She lived in New York with her second husband, but has said that her most meaningful relationship was her third marriage to Manfred Westheimer, a Jew who’d also escaped Nazi Germany as a child and migrated to the States.
They met on a ski trip in the Catskill Mountains in New York -- atop a slope.
“Somebody introduced me to Fred and said, ‘He is the president of the Jewish ski club,’” Westheimer said. She was charmed that weekend by his harmonica skills and how he wore his World War II military uniform when skiing the slopes. They married in 1961 and had two children. They were married until his death in 1997.
Westheimer grew fascinated with human sexuality as a staff member at Planned Parenthood in New York, and began working as a professor and postdoctoral researcher with pioneering sex therapist Helen Singer Kaplan.
At the height of the AIDS epidemic, Westheimer started broadcasting frank advice about sex and relationships, spinning her interest into a media career that in 1983 would start to see widespread success. Soon, she found herself on everyone’s late-night television screen, speaking seriously to giggling hosts on The Tonight Show Starring Johnny Carson and Late Night with David Letterman during sex-advice-charged interviews.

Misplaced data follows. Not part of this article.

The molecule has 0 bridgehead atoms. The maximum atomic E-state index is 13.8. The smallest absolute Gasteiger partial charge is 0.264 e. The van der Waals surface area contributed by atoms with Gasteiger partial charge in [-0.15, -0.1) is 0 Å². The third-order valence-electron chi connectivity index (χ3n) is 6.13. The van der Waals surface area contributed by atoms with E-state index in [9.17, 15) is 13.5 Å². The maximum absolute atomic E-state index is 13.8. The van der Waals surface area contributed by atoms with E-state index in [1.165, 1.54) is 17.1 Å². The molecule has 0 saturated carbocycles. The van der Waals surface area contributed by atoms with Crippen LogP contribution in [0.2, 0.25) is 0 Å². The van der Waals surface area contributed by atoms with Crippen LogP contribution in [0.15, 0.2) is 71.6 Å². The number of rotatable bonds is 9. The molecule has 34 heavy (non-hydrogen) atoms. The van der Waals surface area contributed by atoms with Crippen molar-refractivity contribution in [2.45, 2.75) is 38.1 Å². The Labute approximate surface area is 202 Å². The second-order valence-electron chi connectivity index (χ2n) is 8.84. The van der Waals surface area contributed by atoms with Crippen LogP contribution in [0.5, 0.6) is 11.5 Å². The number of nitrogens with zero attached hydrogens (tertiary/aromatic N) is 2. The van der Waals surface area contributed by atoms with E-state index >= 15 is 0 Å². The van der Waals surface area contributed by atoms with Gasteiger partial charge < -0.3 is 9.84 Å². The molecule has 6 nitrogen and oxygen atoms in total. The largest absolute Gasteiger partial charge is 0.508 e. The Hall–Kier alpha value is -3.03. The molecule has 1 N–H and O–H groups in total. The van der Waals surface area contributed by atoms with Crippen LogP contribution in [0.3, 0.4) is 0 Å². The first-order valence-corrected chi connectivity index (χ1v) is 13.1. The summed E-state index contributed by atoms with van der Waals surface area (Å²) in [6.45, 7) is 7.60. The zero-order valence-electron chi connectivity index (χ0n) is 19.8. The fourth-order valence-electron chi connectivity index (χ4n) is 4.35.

In the illustrated memoir, the cartoon version of Westheimer tells her grandchildren about the importance of finding one’s voice – and alludes to how her German accent proved a vital part of her persona.
“Plus, I think everyone liked my show because I was honest!” Westheimer’s cartoon says. “I listened to people’s problems and gave them practical ways to solve them.”
“Plus, you were funny,” says her grandson.
“Yep,” Westheimer concurred. “That helped, too!”